Deadline: October 10, 11:59 PM. Document will be created for you in your Google Drive, titled Last name, 559 FA 15, Midterm.
Pre-final paper proposal
Deadline: November 23, 11:59 PM Google Docs
Research proposal (Final paper)
Deadline: December 16, 11:59, Google Docs
Although I will not take formal attendance all students are supposed to attend our meetings regularly. All materials submitted to this course are supposed to be written by you specifically for this class and cannot be submitted to any other class “as is.” All plagiarism and academic honesty policies should be followed as per our University code of conduct.
- August 26 Introduction
- Sept 2 What is a theory? What is a theory of mass communication?
- Sept 9 The origins of media research: the effects paradigm
- September 16 From two-step flow, to diffusion of innovation and social media contagion theory still?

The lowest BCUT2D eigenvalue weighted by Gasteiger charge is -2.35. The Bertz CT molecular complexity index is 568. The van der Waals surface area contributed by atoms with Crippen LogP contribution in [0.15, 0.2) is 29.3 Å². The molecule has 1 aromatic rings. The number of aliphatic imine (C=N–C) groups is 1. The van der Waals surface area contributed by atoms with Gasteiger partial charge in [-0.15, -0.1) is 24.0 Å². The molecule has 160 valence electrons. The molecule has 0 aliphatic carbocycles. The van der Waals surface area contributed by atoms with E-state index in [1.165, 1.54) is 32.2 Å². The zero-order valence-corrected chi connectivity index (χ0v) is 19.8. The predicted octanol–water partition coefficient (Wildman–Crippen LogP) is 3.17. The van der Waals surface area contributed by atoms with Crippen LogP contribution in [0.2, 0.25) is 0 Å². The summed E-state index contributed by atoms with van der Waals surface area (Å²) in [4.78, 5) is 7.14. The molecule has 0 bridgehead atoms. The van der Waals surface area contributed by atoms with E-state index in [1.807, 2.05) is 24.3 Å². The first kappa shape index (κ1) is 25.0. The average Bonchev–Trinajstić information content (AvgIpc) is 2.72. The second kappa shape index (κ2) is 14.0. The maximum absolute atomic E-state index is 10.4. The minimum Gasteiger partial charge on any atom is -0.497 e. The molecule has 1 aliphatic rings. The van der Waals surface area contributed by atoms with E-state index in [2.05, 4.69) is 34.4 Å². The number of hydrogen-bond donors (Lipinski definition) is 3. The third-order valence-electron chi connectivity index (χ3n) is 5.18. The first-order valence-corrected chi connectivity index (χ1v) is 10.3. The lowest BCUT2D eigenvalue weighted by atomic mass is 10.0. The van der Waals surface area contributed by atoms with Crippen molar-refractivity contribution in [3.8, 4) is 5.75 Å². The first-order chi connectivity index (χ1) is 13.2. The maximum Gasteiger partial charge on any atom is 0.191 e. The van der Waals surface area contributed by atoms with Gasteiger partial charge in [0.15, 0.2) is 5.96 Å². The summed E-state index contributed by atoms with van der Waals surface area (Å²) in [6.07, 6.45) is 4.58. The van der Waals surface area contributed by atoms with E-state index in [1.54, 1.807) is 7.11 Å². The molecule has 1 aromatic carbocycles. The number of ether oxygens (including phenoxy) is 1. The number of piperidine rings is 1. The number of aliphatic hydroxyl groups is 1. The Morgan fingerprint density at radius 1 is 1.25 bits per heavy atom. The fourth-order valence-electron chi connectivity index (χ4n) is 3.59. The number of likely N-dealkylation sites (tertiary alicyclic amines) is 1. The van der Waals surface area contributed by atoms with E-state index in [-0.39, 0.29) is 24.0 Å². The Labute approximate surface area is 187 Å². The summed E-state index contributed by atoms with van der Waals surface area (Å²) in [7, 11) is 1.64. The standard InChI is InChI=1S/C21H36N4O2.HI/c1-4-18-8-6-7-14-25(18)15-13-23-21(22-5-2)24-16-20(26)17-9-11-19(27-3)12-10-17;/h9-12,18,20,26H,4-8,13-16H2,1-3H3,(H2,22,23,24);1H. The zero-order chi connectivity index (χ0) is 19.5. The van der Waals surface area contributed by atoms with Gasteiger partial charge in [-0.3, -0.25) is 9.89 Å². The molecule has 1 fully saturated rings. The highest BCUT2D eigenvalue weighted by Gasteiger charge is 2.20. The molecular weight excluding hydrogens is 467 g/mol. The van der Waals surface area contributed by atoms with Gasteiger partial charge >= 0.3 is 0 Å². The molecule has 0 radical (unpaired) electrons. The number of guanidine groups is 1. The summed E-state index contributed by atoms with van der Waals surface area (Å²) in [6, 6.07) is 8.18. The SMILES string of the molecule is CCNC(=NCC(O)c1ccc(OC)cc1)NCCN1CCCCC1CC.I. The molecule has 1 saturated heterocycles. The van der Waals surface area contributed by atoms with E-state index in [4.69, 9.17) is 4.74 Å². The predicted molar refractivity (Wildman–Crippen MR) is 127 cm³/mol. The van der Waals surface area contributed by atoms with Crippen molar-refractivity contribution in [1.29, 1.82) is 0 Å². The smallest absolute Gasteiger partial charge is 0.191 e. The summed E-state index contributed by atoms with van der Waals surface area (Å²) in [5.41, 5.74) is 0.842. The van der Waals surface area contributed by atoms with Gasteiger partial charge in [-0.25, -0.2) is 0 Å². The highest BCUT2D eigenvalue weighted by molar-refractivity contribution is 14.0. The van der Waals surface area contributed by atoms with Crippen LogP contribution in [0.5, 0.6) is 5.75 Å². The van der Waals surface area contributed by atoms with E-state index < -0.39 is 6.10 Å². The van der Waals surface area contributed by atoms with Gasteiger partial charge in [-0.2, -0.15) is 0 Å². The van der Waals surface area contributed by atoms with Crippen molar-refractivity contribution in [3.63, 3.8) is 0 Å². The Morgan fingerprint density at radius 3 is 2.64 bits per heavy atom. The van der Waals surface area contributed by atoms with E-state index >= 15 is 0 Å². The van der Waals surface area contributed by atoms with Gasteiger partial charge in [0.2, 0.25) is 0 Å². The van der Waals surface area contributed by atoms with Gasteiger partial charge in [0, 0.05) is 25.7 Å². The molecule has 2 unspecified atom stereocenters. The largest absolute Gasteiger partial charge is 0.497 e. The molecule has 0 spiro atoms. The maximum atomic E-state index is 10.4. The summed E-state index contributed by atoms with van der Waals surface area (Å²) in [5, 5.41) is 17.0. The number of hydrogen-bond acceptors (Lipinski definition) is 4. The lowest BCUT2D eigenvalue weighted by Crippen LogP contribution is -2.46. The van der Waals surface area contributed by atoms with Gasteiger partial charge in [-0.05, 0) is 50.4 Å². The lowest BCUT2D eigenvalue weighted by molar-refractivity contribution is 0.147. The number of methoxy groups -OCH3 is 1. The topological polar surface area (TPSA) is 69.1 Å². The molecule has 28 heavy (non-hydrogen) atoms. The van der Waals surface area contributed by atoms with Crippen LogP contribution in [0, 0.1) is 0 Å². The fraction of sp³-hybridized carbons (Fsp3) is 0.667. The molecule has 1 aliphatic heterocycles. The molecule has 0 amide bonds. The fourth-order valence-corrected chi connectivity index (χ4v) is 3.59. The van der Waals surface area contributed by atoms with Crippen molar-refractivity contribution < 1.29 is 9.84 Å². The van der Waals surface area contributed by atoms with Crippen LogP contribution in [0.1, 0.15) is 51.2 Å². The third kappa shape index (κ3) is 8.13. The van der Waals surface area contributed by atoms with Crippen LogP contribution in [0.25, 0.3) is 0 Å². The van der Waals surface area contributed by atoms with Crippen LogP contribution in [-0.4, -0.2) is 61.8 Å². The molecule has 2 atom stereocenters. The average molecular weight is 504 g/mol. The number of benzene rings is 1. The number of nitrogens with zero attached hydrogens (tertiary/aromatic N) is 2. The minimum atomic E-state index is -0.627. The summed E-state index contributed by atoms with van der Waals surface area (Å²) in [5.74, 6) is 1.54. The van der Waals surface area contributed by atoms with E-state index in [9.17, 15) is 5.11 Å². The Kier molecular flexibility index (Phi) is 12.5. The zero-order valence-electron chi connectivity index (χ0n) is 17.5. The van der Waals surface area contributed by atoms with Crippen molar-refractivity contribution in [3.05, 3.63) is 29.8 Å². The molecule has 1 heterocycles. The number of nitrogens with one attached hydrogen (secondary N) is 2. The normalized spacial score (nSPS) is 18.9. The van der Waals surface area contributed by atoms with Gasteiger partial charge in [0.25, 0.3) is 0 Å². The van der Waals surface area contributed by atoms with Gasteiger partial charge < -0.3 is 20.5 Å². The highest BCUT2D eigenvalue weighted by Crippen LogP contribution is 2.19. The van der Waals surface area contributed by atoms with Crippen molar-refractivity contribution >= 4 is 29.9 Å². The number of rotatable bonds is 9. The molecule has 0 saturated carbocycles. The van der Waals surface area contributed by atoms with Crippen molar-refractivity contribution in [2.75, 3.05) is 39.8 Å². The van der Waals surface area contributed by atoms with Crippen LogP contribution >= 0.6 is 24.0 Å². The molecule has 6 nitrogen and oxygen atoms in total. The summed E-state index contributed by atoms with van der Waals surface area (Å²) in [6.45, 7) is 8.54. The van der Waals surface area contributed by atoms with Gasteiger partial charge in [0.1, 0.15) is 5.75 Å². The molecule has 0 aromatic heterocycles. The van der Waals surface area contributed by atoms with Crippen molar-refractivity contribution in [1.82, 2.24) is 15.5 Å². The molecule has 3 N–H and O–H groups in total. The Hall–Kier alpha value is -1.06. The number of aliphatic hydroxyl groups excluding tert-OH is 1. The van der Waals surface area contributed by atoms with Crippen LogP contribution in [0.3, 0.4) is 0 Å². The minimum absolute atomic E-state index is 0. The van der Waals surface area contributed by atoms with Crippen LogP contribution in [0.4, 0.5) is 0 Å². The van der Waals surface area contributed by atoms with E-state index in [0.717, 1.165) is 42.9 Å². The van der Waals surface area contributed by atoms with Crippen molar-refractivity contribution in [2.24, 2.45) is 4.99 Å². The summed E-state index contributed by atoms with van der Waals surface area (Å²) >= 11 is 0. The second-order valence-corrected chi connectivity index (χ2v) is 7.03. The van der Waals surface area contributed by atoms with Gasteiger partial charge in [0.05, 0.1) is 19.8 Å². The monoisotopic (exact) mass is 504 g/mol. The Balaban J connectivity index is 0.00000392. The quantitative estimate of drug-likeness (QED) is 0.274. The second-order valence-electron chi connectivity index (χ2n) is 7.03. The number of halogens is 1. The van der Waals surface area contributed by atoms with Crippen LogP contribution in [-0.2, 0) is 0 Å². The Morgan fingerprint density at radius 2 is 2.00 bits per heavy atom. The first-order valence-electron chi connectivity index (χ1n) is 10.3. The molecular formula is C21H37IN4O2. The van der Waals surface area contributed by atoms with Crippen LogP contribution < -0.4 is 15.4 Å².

- Sept 23 What can uses and gratifications theory tell us about social media?
- September 30 Does agenda setting theory still apply to social media?
- October 7 Looking back at the early research: how relevant is it for new media research? Midterm preparation and writing period
- October 10, 11:59 PM – Midterm
- October 14 Can media system dependency account for social media? Or should communication infrastructure theory take care of it?
- October 21 The social impact of social media: creator or destroyer of social capital?
- October 28 Social media and identity: From Goffman to Sherry Turkle, Meyrowitz and beyond
- November 4 Social cognitive theory, social learning, self-efficacy and social media
- November 11 Nov 1 Knowledge Gap / Digital Divide Theories
- November 18 Spiral of Silence / Echo Chamber Theory
- November 23, 11:59 PM, Prefinal paper proposal – Google Docs
- December 2 Cultivation and related theories
- December 9 Can social entropy theory explain social media? Final paper/project discussion
- December 16, 11:59 PM – Final paper – Google Docs